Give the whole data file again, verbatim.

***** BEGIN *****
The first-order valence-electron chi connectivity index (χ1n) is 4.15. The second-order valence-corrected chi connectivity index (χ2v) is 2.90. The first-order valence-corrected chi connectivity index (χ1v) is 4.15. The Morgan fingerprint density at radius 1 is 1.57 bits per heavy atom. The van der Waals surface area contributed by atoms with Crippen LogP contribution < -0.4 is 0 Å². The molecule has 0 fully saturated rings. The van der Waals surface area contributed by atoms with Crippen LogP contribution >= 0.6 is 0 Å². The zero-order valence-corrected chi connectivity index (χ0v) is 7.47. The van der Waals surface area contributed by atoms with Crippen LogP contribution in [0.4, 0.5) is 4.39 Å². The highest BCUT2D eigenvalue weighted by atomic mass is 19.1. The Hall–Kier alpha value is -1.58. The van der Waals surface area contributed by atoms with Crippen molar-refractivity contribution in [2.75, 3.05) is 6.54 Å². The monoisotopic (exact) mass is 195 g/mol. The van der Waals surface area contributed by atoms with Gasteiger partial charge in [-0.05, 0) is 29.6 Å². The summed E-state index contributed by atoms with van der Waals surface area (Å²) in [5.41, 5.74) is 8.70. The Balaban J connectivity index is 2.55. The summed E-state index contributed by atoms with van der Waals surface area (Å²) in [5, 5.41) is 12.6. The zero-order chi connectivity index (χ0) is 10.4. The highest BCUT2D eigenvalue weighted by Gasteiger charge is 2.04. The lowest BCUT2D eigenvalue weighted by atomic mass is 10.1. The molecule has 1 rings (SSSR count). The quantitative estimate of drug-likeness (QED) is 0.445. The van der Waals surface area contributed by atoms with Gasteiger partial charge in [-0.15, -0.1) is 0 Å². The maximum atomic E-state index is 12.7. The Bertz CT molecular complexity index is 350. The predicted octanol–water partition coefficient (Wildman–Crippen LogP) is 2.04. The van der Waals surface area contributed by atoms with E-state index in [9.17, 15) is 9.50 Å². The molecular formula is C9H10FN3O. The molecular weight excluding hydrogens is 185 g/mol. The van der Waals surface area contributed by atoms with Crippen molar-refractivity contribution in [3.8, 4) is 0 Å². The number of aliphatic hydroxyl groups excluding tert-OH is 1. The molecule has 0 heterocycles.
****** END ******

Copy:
The first-order valence-electron chi connectivity index (χ1n) is 4.15. The second-order valence-corrected chi connectivity index (χ2v) is 2.90. The first-order valence-corrected chi connectivity index (χ1v) is 4.15. The Morgan fingerprint density at radius 1 is 1.57 bits per heavy atom. The van der Waals surface area contributed by atoms with Crippen LogP contribution < -0.4 is 0 Å². The molecule has 0 fully saturated rings. The van der Waals surface area contributed by atoms with Crippen LogP contribution >= 0.6 is 0 Å². The zero-order valence-corrected chi connectivity index (χ0v) is 7.47. The van der Waals surface area contributed by atoms with Crippen LogP contribution in [0.4, 0.5) is 4.39 Å². The highest BCUT2D eigenvalue weighted by atomic mass is 19.1. The Hall–Kier alpha value is -1.58. The van der Waals surface area contributed by atoms with Crippen molar-refractivity contribution in [2.75, 3.05) is 6.54 Å². The monoisotopic (exact) mass is 195 g/mol. The van der Waals surface area contributed by atoms with Gasteiger partial charge in [-0.05, 0) is 29.6 Å². The summed E-state index contributed by atoms with van der Waals surface area (Å²) in [5.41, 5.74) is 8.70. The Balaban J connectivity index is 2.55. The summed E-state index contributed by atoms with van der Waals surface area (Å²) in [5, 5.41) is 12.6. The zero-order chi connectivity index (χ0) is 10.4. The highest BCUT2D eigenvalue weighted by Gasteiger charge is 2.04. The lowest BCUT2D eigenvalue weighted by atomic mass is 10.1. The molecule has 1 rings (SSSR count). The quantitative estimate of drug-likeness (QED) is 0.445. The van der Waals surface area contributed by atoms with Gasteiger partial charge in [-0.15, -0.1) is 0 Å². The maximum atomic E-state index is 12.7. The Bertz CT molecular complexity index is 350. The predicted octanol–water partition coefficient (Wildman–Crippen LogP) is 2.04. The van der Waals surface area contributed by atoms with E-state index in [9.17, 15) is 9.50 Å². The molecular formula is C9H10FN3O. The molecular weight excluding hydrogens is 185 g/mol. The van der Waals surface area contributed by atoms with Crippen molar-refractivity contribution in [3.8, 4) is 0 Å². The number of aliphatic hydroxyl groups excluding tert-OH is 1. The molecule has 0 heterocycles.